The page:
Have you ever experienced driving on the road to work, hitting the speed limit and then your car starts to shake? Like driving on uneven terrain? Or have you rounded a corner only to hear that rough “rattling” noise? Your axle joints must have failed.
Front wheel drive cars have a pair of shafts called a Half-Shaft. It’s a shaft which comes from the transaxle attached to the engine towards the middle of the car and the wheel hub. Each shaft has two universal-type joints to allow the front wheels of your car to go up and down as well as to turn corners.
The joints wear out over time. At some point you will experience clunking when moving from a stop or feeling vibrations at slow speeds. These joints are covered by a boot or bellows. Grease around the metal gets dirt and wear out faster when these rubbers wear out. An oily boot is likely to be torn, allowing dirt or grime to stick into CV joints. Replacing the boot is important. The cost of labor for replacing a rubber boot is only a little less than the cost of a rubber boot and CV joint. Do not repack CV joints, but have them replaced immediately.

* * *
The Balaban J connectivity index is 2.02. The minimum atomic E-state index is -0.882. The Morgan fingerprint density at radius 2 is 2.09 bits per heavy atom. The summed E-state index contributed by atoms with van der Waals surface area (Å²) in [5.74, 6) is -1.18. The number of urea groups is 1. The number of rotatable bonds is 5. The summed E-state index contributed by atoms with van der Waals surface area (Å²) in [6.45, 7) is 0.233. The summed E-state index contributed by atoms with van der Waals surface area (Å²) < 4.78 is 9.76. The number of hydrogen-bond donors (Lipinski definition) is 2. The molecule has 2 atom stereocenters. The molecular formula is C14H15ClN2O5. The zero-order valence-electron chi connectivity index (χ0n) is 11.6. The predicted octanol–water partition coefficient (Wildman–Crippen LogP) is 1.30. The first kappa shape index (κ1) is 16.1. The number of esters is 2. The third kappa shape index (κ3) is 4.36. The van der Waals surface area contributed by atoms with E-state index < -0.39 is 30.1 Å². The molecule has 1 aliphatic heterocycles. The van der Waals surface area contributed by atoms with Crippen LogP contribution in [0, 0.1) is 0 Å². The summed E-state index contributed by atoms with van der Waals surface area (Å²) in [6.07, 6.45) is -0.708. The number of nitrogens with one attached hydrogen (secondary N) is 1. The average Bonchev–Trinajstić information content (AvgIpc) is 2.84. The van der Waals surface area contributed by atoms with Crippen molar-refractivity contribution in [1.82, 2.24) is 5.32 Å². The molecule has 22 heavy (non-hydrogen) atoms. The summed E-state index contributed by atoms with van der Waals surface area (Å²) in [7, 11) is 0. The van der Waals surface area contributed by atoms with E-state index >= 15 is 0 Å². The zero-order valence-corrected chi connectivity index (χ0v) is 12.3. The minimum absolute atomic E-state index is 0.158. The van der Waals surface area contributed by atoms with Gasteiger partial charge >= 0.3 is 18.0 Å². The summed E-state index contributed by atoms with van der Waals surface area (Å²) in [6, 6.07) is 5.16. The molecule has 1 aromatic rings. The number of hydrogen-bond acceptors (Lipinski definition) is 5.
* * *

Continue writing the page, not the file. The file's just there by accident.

Here are some instructions on how to change your own CV axle on your front wheel drive car.
Engage the emergency brake and jack the car up. Roll the jack hydraulics underneath the front of the vehicle and shoot for the engine cradle. The car’s radiator is in front. Jacking up on the bottom will destroy it so aim for the sturdy components like the engine frame. Once high enough and secured, have your jack stands in place. Look for a sign of a bad half-shaft joint by slowly turning the tire with your hands and holding on to the metal part between the joints. Your CV axle may be leaking with grease or the boot is torn. Car dealers and parts stores provide the shafts you need to be changed as a unit.
Remove the car wheel nuts. The brake clip is cast-iron and the wheel is aluminum. It is necessary to strike the tire to remove them from these surfaces. They corrode together and make it harder to remove even with the nuts off. Now roll the wheel aside and remove the cotter pin and the nut.
Use a pry bar and prevent the front hub assembly from turning by stopping it with a screwdriver. Some wheels have a brake caliper, unbolt them. You can prevent damaging the rubber brake hose by hanging it on a heavy wire.
From this point, pry the wheel hub assembly off the suspension strut (A McPherson strut is common). After the hub and strut are separated from each other, remove the axle (Be sure to put a oil drip catcher under your car’s transmission). After removing the old axle, push the fresh axle shaft into your car’s transmission. Take your wooden block and clasp it against the end of the hub (this is where the axle nut goes in place).
Tap the wooden block and axle into place in the transmission until it sits into place. When tapped into place and seated well, pulling will prevent it popping out. Finally, simply reinstall all components back together, just the same way you disassembled them.